3.      We got him his own thermometer to take his temperature – doesn’t seem like the best thing to share at this point (and I don’t trust the inexpensive forehead thermometers that we could share);

4.      We have a very small stock of our own gloves and masks so that he isn’t relying on his employer to provide PPE;

5.      He uses disposable items to transport and eat his lunch rather than using items from home, like reusable containers, bags, and utensils, so these items are not being brought back into our house. 

Of course, by virtue of my husband leaving the house and going into an environment with co-workers and customers coming from all over, there will never not be a risk. But we are doing the best we can with the situation we have, knowing that we are incredibly lucky to both still have jobs during this difficult time.

And while we are divided in our ability to work from home, we are united in the quest for both of us to stay COVID-free.

Tuesday, May 12, 2020

In This Age of Connection, Why Do I Feel So Disconnected?


Today, we are more connected than ever. There’s Facebook, Instagram, Twitter, Snap Chat, text, email, snail mail, Zoom, Face Time, Houseparty, and the list goes on and on. (I’m almost in my mid-30s, I’m trying to keep up with the times, but it’s getting hard) There are so many ways to connect outside of IRL in this age of social distancing, yet what I crave is connection. IRL.

I have nearly daily Zoom meetings for work and I get to see some of my co-workers that way, but it’s not the same.

And the funny part, coming from this introvert, is that all I want to do is see some of these people and hug them. (Ew, gross, so not a hugger, can’t believe I would even suggest that, so not work appropriate) And I know that when I do eventually get to see them, I won’t even be able to do that.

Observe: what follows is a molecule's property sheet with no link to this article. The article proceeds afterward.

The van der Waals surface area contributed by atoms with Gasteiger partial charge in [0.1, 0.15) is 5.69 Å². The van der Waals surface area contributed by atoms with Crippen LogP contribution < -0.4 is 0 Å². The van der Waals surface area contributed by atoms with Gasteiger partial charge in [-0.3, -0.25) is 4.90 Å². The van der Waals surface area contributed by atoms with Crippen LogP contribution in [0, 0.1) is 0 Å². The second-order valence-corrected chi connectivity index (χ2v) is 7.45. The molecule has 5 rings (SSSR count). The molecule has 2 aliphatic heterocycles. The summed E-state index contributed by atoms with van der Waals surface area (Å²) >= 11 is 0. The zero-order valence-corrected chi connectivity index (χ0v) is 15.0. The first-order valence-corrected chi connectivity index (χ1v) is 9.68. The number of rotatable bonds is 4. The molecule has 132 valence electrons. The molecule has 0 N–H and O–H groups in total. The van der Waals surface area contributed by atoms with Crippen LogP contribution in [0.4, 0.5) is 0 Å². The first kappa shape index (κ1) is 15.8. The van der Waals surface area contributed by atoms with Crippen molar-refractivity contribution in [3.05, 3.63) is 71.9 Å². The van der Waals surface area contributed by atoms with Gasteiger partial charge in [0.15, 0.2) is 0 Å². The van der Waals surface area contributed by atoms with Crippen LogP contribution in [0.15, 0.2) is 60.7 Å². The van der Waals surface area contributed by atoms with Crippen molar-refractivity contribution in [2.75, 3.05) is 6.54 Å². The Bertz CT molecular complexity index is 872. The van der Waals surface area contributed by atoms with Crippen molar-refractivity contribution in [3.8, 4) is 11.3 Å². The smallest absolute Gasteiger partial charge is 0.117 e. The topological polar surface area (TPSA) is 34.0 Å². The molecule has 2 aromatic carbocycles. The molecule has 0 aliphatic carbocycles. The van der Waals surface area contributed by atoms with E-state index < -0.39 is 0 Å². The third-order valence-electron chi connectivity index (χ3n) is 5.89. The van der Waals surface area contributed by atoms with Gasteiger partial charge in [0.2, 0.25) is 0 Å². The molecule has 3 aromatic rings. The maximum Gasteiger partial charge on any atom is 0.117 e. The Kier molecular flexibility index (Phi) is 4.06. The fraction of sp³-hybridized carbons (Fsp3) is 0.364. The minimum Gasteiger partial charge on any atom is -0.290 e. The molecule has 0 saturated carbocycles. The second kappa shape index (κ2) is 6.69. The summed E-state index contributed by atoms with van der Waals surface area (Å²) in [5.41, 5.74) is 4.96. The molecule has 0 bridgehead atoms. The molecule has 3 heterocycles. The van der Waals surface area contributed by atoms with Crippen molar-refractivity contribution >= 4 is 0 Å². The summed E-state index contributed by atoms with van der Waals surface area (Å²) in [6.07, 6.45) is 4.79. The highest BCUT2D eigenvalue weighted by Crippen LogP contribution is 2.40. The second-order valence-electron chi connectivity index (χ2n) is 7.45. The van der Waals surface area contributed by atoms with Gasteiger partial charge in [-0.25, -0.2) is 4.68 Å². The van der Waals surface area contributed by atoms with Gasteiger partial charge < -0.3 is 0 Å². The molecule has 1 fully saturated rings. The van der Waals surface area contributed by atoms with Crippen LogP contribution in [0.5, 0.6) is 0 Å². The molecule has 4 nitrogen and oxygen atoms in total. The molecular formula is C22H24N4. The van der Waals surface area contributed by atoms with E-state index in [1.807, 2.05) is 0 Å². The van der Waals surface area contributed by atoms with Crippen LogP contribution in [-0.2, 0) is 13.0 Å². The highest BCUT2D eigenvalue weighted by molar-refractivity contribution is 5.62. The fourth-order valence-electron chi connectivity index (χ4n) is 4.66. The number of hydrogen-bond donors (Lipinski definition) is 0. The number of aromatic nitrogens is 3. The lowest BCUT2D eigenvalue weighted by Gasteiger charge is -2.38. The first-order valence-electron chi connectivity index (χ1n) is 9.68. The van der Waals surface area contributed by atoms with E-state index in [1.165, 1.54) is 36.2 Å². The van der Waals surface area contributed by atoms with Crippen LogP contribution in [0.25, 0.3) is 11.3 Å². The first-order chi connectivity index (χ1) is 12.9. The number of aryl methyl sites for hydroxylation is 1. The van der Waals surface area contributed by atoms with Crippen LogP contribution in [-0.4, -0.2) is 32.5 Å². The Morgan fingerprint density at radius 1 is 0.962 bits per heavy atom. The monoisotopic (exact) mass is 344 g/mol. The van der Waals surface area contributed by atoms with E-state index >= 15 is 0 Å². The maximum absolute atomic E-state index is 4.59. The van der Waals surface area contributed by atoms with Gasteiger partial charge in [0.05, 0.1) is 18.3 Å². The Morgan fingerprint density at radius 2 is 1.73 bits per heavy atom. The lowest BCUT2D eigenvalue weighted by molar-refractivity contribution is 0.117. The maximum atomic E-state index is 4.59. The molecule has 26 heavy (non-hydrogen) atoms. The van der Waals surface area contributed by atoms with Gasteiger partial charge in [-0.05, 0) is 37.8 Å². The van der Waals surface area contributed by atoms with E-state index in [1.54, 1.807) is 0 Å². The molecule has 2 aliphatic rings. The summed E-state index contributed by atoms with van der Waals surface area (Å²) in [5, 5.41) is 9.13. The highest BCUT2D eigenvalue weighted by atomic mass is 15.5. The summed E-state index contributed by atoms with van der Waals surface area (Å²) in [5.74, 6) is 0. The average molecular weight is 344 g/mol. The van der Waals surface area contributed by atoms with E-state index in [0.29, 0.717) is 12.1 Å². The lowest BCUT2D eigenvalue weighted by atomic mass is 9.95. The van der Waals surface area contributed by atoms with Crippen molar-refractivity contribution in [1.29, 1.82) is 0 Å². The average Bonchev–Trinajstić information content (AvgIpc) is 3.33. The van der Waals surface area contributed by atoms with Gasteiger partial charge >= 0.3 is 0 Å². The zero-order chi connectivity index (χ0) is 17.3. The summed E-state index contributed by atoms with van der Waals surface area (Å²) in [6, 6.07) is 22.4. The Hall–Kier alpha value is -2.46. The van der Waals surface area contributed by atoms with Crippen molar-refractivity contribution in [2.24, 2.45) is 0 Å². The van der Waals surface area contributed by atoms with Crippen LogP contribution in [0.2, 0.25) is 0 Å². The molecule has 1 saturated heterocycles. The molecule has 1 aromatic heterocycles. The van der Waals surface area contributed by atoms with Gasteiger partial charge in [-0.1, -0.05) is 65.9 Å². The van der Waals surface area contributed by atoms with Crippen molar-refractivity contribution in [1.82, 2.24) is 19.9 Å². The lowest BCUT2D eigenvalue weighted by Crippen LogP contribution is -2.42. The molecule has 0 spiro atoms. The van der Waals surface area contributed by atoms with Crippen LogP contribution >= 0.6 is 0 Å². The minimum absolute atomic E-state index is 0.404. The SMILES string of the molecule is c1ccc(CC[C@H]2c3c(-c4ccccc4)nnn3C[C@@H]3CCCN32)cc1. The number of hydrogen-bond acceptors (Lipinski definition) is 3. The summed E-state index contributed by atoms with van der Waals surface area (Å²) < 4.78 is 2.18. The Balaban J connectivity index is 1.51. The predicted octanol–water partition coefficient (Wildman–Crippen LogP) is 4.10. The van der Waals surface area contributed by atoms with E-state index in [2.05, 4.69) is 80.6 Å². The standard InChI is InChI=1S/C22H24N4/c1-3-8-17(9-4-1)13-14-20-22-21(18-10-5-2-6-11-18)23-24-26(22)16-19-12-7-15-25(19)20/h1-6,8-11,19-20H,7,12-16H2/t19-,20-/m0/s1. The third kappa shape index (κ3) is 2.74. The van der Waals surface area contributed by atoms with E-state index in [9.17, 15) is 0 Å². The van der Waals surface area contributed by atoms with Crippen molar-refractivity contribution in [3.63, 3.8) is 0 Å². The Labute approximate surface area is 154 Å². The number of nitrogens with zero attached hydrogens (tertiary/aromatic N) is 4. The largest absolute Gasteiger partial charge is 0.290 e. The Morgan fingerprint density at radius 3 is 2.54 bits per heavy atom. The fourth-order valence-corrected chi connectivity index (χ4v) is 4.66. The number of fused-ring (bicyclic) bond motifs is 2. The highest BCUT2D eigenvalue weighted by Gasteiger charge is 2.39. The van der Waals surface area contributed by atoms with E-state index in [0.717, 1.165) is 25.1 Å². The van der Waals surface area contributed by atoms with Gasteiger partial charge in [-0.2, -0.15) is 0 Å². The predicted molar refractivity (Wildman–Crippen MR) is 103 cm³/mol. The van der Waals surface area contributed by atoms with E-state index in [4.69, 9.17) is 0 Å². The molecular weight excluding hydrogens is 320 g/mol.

The prospect of continuing to work from home indefinitely is daunting. Not as much the productivity part of it as much as the camaraderie part of it. As much as co-workers can sometimes get on our nerves, I miss most of mine. I miss being able to walk from my office to their desk to talk to them or ask a question. I miss being able to wave “hello” in the morning when we arrive.

What’s interesting is that nearly all of my chronic illness relationships were born, and built, online. There’s only a few handfuls that I’ve gotten to meet IRL. And all of those relationships have truly been life sustaining, but we’ve never known any different. Being spread across the country and world, IRL is a luxury and not a guarantee, with different diagnoses, and different levels of illness and ability.

But now, even the relationships that were born and built IRL are being forced out of IRL and into the world of Face Time, Zoom, and Houseparty. And I really don’t like it. Like I said in my last post, you can keep malls and movie theaters, and I’ll add casinos, gyms, theme parks, and beaches. I don’t need those. I can make my life smaller. But what I can’t do is live without my peeps. I just cannot.